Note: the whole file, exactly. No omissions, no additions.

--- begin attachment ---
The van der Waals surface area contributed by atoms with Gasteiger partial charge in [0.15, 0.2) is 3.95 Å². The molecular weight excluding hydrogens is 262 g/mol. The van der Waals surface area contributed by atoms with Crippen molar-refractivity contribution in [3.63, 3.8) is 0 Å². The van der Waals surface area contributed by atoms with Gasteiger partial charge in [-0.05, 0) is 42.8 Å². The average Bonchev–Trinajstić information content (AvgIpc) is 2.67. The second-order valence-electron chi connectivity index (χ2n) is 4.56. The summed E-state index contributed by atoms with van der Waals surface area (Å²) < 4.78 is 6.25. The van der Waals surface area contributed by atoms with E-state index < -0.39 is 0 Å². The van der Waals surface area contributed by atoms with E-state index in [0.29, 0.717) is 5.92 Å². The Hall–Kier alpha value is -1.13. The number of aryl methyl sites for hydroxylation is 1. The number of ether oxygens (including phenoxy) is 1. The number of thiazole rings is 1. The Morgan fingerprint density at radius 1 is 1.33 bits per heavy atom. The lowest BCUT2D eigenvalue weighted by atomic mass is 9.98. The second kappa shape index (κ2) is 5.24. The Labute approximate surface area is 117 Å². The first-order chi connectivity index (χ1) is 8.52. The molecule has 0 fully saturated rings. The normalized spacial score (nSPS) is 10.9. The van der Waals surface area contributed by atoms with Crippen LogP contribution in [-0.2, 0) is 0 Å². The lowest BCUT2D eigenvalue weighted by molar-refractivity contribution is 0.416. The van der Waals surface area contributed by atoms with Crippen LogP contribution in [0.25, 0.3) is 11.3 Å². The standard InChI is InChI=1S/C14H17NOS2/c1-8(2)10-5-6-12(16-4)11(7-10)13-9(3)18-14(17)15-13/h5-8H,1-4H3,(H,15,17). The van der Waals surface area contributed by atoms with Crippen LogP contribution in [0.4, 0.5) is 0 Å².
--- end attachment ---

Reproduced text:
The van der Waals surface area contributed by atoms with Gasteiger partial charge in [0.15, 0.2) is 3.95 Å². The molecular weight excluding hydrogens is 262 g/mol. The van der Waals surface area contributed by atoms with Crippen molar-refractivity contribution in [3.63, 3.8) is 0 Å². The van der Waals surface area contributed by atoms with Gasteiger partial charge in [-0.05, 0) is 42.8 Å². The average Bonchev–Trinajstić information content (AvgIpc) is 2.67. The second-order valence-electron chi connectivity index (χ2n) is 4.56. The summed E-state index contributed by atoms with van der Waals surface area (Å²) < 4.78 is 6.25. The van der Waals surface area contributed by atoms with E-state index < -0.39 is 0 Å². The van der Waals surface area contributed by atoms with E-state index in [0.29, 0.717) is 5.92 Å². The Hall–Kier alpha value is -1.13. The number of aryl methyl sites for hydroxylation is 1. The number of ether oxygens (including phenoxy) is 1. The number of thiazole rings is 1. The Morgan fingerprint density at radius 1 is 1.33 bits per heavy atom. The lowest BCUT2D eigenvalue weighted by atomic mass is 9.98. The second kappa shape index (κ2) is 5.24. The Labute approximate surface area is 117 Å². The first-order chi connectivity index (χ1) is 8.52. The molecule has 0 fully saturated rings. The normalized spacial score (nSPS) is 10.9. The van der Waals surface area contributed by atoms with Crippen LogP contribution in [-0.2, 0) is 0 Å². The lowest BCUT2D eigenvalue weighted by molar-refractivity contribution is 0.416. The van der Waals surface area contributed by atoms with Crippen LogP contribution in [0.25, 0.3) is 11.3 Å². The standard InChI is InChI=1S/C14H17NOS2/c1-8(2)10-5-6-12(16-4)11(7-10)13-9(3)18-14(17)15-13/h5-8H,1-4H3,(H,15,17). The van der Waals surface area contributed by atoms with Crippen LogP contribution in [0.4, 0.5) is 0 Å².